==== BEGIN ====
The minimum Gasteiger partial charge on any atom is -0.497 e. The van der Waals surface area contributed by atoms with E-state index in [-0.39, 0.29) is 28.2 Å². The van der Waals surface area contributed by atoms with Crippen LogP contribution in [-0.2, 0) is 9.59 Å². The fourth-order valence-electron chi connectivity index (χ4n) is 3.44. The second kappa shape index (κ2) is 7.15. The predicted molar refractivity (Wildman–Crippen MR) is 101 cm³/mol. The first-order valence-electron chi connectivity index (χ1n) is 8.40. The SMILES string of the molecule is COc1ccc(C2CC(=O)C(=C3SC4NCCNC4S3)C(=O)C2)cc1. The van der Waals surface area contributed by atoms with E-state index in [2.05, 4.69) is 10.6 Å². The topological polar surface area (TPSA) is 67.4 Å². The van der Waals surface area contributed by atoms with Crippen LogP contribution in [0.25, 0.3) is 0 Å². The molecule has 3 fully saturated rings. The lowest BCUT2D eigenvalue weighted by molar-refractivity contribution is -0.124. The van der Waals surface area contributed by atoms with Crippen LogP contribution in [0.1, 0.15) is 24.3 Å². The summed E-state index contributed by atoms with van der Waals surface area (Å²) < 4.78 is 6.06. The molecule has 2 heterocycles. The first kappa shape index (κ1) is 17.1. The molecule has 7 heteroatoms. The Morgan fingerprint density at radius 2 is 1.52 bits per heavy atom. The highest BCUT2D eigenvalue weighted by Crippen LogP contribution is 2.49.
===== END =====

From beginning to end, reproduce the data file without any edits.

The minimum Gasteiger partial charge on any atom is -0.497 e. The van der Waals surface area contributed by atoms with E-state index in [-0.39, 0.29) is 28.2 Å². The van der Waals surface area contributed by atoms with Crippen LogP contribution in [-0.2, 0) is 9.59 Å². The fourth-order valence-electron chi connectivity index (χ4n) is 3.44. The second kappa shape index (κ2) is 7.15. The predicted molar refractivity (Wildman–Crippen MR) is 101 cm³/mol. The first-order valence-electron chi connectivity index (χ1n) is 8.40. The SMILES string of the molecule is COc1ccc(C2CC(=O)C(=C3SC4NCCNC4S3)C(=O)C2)cc1. The van der Waals surface area contributed by atoms with E-state index in [2.05, 4.69) is 10.6 Å². The topological polar surface area (TPSA) is 67.4 Å². The van der Waals surface area contributed by atoms with Crippen LogP contribution in [0.25, 0.3) is 0 Å². The molecule has 3 fully saturated rings. The lowest BCUT2D eigenvalue weighted by molar-refractivity contribution is -0.124. The van der Waals surface area contributed by atoms with Crippen LogP contribution in [0.1, 0.15) is 24.3 Å². The summed E-state index contributed by atoms with van der Waals surface area (Å²) < 4.78 is 6.06. The molecule has 2 heterocycles. The first kappa shape index (κ1) is 17.1. The molecule has 7 heteroatoms. The Morgan fingerprint density at radius 2 is 1.52 bits per heavy atom. The highest BCUT2D eigenvalue weighted by Crippen LogP contribution is 2.49.